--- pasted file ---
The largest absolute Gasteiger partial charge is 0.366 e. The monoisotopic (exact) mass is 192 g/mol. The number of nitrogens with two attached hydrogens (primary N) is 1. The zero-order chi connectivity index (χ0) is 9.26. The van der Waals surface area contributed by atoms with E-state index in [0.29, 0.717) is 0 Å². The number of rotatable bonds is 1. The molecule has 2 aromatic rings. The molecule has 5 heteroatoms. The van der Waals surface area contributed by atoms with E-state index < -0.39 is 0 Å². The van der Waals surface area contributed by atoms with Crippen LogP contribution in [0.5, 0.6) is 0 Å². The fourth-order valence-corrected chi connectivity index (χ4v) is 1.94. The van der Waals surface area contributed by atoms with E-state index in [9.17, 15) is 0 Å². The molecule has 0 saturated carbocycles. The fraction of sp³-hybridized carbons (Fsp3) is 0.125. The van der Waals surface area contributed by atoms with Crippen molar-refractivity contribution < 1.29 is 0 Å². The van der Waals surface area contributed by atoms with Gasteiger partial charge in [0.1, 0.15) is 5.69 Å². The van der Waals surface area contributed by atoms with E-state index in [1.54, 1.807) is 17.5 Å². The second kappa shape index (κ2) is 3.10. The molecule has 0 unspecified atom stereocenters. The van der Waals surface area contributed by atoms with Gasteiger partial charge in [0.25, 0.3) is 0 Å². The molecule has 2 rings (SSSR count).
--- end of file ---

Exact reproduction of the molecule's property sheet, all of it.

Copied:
The largest absolute Gasteiger partial charge is 0.366 e. The monoisotopic (exact) mass is 192 g/mol. The number of nitrogens with two attached hydrogens (primary N) is 1. The zero-order chi connectivity index (χ0) is 9.26. The van der Waals surface area contributed by atoms with E-state index in [0.29, 0.717) is 0 Å². The number of rotatable bonds is 1. The molecule has 2 aromatic rings. The molecule has 5 heteroatoms. The van der Waals surface area contributed by atoms with E-state index < -0.39 is 0 Å². The van der Waals surface area contributed by atoms with Crippen LogP contribution in [0.5, 0.6) is 0 Å². The fourth-order valence-corrected chi connectivity index (χ4v) is 1.94. The van der Waals surface area contributed by atoms with E-state index in [9.17, 15) is 0 Å². The molecule has 0 saturated carbocycles. The fraction of sp³-hybridized carbons (Fsp3) is 0.125. The van der Waals surface area contributed by atoms with Crippen molar-refractivity contribution < 1.29 is 0 Å². The van der Waals surface area contributed by atoms with Gasteiger partial charge in [0.1, 0.15) is 5.69 Å². The van der Waals surface area contributed by atoms with E-state index in [1.54, 1.807) is 17.5 Å². The second kappa shape index (κ2) is 3.10. The molecule has 0 unspecified atom stereocenters. The van der Waals surface area contributed by atoms with Gasteiger partial charge in [0.25, 0.3) is 0 Å². The molecule has 2 rings (SSSR count).